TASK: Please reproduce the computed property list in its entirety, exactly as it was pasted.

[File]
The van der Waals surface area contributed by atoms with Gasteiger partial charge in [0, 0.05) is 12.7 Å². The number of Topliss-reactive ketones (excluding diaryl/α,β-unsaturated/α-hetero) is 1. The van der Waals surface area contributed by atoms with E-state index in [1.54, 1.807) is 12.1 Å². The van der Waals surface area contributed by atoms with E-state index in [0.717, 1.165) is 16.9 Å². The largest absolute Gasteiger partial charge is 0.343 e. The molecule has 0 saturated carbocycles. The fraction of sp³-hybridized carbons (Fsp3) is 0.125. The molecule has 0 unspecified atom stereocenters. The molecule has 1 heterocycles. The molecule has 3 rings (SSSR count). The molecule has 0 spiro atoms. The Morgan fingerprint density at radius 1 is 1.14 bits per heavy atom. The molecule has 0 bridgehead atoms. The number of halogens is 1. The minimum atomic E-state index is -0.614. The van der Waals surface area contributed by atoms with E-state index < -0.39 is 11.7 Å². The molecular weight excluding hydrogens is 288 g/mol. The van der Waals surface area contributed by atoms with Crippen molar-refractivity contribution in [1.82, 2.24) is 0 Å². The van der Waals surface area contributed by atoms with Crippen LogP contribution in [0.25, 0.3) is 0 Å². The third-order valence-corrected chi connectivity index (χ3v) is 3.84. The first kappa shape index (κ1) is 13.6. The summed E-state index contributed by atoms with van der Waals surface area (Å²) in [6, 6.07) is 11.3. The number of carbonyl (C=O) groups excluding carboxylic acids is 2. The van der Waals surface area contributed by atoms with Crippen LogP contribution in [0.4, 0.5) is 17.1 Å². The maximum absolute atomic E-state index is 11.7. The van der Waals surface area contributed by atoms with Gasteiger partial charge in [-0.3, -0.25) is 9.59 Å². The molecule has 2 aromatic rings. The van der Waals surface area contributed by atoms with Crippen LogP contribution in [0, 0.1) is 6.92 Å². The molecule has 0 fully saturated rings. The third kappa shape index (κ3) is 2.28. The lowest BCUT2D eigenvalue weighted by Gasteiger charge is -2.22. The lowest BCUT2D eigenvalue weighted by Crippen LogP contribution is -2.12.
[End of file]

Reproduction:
The van der Waals surface area contributed by atoms with Gasteiger partial charge in [0, 0.05) is 12.7 Å². The number of Topliss-reactive ketones (excluding diaryl/α,β-unsaturated/α-hetero) is 1. The van der Waals surface area contributed by atoms with E-state index in [1.54, 1.807) is 12.1 Å². The van der Waals surface area contributed by atoms with E-state index in [0.717, 1.165) is 16.9 Å². The largest absolute Gasteiger partial charge is 0.343 e. The molecule has 0 saturated carbocycles. The fraction of sp³-hybridized carbons (Fsp3) is 0.125. The molecule has 0 unspecified atom stereocenters. The molecule has 1 heterocycles. The molecule has 3 rings (SSSR count). The molecule has 0 spiro atoms. The Morgan fingerprint density at radius 1 is 1.14 bits per heavy atom. The molecule has 0 bridgehead atoms. The number of halogens is 1. The minimum atomic E-state index is -0.614. The van der Waals surface area contributed by atoms with E-state index < -0.39 is 11.7 Å². The molecular weight excluding hydrogens is 288 g/mol. The van der Waals surface area contributed by atoms with Crippen molar-refractivity contribution in [1.82, 2.24) is 0 Å². The van der Waals surface area contributed by atoms with Crippen LogP contribution in [0.25, 0.3) is 0 Å². The third-order valence-corrected chi connectivity index (χ3v) is 3.84. The first kappa shape index (κ1) is 13.6. The summed E-state index contributed by atoms with van der Waals surface area (Å²) in [6, 6.07) is 11.3. The number of carbonyl (C=O) groups excluding carboxylic acids is 2. The van der Waals surface area contributed by atoms with Crippen LogP contribution in [0.4, 0.5) is 17.1 Å². The maximum absolute atomic E-state index is 11.7. The van der Waals surface area contributed by atoms with Gasteiger partial charge in [-0.3, -0.25) is 9.59 Å². The molecule has 2 aromatic rings. The van der Waals surface area contributed by atoms with Crippen LogP contribution in [0, 0.1) is 6.92 Å². The molecule has 0 fully saturated rings. The third kappa shape index (κ3) is 2.28. The lowest BCUT2D eigenvalue weighted by Gasteiger charge is -2.22. The lowest BCUT2D eigenvalue weighted by Crippen LogP contribution is -2.12.